Tara O’Grady will launch her book and perform in concert Oct 10 at the ICCNE
The Irish Cultural Centre of New England in Canton will feature a combination book launch and concert with Tara O’Grady, a multi-genre singer who recently published an on-the-road memoir, “Migrating toward Happiness: The Soundtrack to My Spiritual Awakening,” on Oct. 10 at 7:30 p.m. The daughter of Irish immigrants, and past winner of the Irish Voice’s Most Influential Woman honor, New York City-based O’Grady has released five albums, with original music and traditional Irish songs marked by arrangements that evoke the Jazz Era.
“Migrating Toward Happiness” recounts O’Grady’s effort to renew her life – at a time when she was at a low ebb – by retracing her grandmother’s 1957 road trip across America in a Chevy Bel Air. The book intertwines her impressions, thoughts and observations of Americana with memories of her childhood summers at her grandparents’ farm in Donegal, and how these all contributed to her personal soundtrack – which she and guitarist Vinny McElhinney will recreate at the ICC.
Also at the ICC this month is popular Irish country singer T.R. Dallas, on Oct. 5 at 8 p.m. With a career spanning more than three decades, Dallas – who has also appeared locally at the Dorchester Irish Heritage Festival and other venues – has made numerous radio and TV appearances and toured with such notable performers as Johnny Cash, Boxcar Willie, Don Williams, and Foster and Allen.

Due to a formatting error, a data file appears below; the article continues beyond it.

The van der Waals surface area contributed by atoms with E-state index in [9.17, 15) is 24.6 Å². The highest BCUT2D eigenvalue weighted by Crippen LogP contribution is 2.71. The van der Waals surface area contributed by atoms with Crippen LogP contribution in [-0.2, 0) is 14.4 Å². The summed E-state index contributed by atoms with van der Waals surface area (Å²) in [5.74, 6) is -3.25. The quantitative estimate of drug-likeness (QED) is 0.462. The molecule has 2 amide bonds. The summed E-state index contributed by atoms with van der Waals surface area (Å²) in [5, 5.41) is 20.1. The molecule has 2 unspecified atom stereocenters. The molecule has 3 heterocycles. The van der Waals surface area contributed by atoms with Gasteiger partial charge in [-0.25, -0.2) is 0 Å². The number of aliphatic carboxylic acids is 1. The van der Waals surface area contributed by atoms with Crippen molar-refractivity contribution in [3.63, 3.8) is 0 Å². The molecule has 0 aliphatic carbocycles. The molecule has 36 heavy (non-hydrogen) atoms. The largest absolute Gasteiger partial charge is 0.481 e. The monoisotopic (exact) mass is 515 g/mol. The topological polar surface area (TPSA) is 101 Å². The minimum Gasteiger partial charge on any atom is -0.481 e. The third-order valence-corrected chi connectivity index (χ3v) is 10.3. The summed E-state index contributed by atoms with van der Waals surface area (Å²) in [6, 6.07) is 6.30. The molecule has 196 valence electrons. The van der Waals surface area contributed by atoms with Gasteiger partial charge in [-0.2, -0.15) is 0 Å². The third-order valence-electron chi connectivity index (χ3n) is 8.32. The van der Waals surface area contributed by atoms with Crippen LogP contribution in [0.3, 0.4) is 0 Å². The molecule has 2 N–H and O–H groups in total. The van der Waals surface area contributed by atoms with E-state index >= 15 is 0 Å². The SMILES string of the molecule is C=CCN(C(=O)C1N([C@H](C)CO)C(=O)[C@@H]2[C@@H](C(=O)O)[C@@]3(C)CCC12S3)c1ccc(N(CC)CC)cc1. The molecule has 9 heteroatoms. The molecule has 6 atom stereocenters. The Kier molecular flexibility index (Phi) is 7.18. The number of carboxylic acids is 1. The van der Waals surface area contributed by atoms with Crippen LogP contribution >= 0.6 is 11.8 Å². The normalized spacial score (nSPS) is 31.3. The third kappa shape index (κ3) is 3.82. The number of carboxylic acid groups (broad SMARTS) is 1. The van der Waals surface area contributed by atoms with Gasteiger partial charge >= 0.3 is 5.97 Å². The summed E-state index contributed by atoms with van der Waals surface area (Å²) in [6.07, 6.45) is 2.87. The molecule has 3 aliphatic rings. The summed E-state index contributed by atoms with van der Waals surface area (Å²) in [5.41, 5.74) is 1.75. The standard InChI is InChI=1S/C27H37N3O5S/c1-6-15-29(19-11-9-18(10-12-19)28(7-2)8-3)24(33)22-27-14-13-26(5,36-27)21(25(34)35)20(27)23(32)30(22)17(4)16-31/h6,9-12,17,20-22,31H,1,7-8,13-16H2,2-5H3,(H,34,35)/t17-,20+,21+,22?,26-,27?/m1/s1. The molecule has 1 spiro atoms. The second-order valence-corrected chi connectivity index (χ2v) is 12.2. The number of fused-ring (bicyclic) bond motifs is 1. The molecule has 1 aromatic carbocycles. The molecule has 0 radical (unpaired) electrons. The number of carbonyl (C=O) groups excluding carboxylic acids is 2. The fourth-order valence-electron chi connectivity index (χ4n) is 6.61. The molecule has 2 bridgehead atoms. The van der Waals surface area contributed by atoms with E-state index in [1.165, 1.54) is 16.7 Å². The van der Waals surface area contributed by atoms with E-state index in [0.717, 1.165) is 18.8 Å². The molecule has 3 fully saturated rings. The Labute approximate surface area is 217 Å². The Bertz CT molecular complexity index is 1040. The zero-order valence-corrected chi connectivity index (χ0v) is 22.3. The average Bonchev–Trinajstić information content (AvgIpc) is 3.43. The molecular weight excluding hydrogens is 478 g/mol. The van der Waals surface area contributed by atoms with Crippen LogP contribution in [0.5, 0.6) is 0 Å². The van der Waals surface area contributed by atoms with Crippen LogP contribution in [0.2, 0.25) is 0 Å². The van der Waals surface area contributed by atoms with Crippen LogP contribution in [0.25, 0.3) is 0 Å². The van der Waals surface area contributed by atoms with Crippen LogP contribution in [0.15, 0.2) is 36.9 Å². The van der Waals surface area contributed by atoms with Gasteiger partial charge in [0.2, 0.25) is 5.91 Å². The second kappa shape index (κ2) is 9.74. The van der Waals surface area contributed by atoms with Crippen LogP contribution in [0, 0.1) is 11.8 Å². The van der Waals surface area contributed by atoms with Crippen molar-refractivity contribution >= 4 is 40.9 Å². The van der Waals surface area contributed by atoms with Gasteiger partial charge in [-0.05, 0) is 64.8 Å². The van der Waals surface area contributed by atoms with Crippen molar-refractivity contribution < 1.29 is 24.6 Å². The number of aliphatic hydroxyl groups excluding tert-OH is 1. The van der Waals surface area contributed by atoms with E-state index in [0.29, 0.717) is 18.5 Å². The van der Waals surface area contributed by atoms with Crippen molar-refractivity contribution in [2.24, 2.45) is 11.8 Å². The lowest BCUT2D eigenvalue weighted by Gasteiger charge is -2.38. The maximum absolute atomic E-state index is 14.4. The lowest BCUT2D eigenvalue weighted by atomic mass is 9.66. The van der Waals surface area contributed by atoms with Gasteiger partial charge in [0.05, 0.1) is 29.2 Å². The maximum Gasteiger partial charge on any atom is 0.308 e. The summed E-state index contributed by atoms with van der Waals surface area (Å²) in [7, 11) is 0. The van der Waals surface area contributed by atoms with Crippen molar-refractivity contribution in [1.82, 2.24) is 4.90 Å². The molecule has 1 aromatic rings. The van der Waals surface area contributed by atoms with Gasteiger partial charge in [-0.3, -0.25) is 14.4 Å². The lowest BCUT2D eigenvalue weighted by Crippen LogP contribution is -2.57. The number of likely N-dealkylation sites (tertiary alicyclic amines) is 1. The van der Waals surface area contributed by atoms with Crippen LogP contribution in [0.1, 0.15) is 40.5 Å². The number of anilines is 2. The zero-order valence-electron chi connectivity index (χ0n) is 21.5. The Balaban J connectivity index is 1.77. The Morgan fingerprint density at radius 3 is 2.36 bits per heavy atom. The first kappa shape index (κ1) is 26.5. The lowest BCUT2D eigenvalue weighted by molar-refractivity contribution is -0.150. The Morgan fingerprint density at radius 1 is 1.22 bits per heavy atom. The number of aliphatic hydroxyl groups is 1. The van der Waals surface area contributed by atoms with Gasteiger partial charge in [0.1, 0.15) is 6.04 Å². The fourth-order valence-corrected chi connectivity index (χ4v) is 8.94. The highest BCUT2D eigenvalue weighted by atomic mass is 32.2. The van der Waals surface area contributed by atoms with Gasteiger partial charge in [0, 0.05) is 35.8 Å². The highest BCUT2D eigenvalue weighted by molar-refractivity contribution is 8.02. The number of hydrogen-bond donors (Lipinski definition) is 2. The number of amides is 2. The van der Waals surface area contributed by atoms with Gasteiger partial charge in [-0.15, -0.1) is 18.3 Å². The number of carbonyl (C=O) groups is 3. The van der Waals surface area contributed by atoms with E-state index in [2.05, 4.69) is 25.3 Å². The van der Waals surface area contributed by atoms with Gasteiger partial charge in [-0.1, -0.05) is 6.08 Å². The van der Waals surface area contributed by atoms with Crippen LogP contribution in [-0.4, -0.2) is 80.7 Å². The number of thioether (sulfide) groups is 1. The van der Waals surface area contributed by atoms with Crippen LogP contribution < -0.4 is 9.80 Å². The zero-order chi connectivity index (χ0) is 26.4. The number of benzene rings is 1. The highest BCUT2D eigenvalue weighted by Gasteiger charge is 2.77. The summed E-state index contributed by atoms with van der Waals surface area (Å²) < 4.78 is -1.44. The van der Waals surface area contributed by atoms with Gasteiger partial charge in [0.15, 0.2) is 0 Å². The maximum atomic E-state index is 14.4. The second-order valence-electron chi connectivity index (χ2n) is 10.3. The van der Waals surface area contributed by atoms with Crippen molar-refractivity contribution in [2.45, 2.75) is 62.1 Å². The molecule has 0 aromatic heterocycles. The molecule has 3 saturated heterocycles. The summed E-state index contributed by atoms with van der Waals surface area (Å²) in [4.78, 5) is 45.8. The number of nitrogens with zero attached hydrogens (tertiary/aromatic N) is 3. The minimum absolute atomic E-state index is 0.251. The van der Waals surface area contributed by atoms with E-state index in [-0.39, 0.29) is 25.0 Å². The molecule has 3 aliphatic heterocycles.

And on Oct. 19, the center will host its first-ever Boston Irish Beer Fest, which will include two stages of Irish music, and activities and entertainment for children and families.
Details on ICC events are available at irishculture.org.
•Tommy Sands, the Northern Irish singer-songwriter widely hailed for memorable anthems to peace, fellowship and human rights like “There Were Roses,” “Daughters and Sons” and “Carry On,” will perform twice in the Boston area this month, at the Boston College Gaelic Roots series on Oct. 16 at 6:30 p.m., in the Theology and Ministry Library on BC’s Brighton Campus (see bc.edu/irish.html); and on Oct. 19 at 8 p.m. at the New Moon Coffeehouse in Haverhill [newmooncoffeehouse.org]. Read a recent Boston Irish Reporter interview with Sands at https://bit.ly/2m6vLMN.
•Scotland’s Talisk, whose propulsive, tightly-knit blend of Scottish and Irish music elements has earned them widespread critical and public acclaim, kicks off Club Passim’s October schedule on Oct. 1 at 8 p.m. The enthralling melodic chemistry between Mohsen Amini (concertina) and Hayley Keenan (fiddle) is bolstered by Graeme Armstrong’s canny guitar-playing, creating a sound that pushes beyond tradition while maintaining ties to it. Talisk’s honors include the BBC Radio 2 Folk Award and Folk Band of the Year from the BBC Alba Scots Trad Music Awards; Amini also was the BBC Radio 2 Folk Awards’ Musician of the Year for 2018.
Go to passim.org for tickets and information.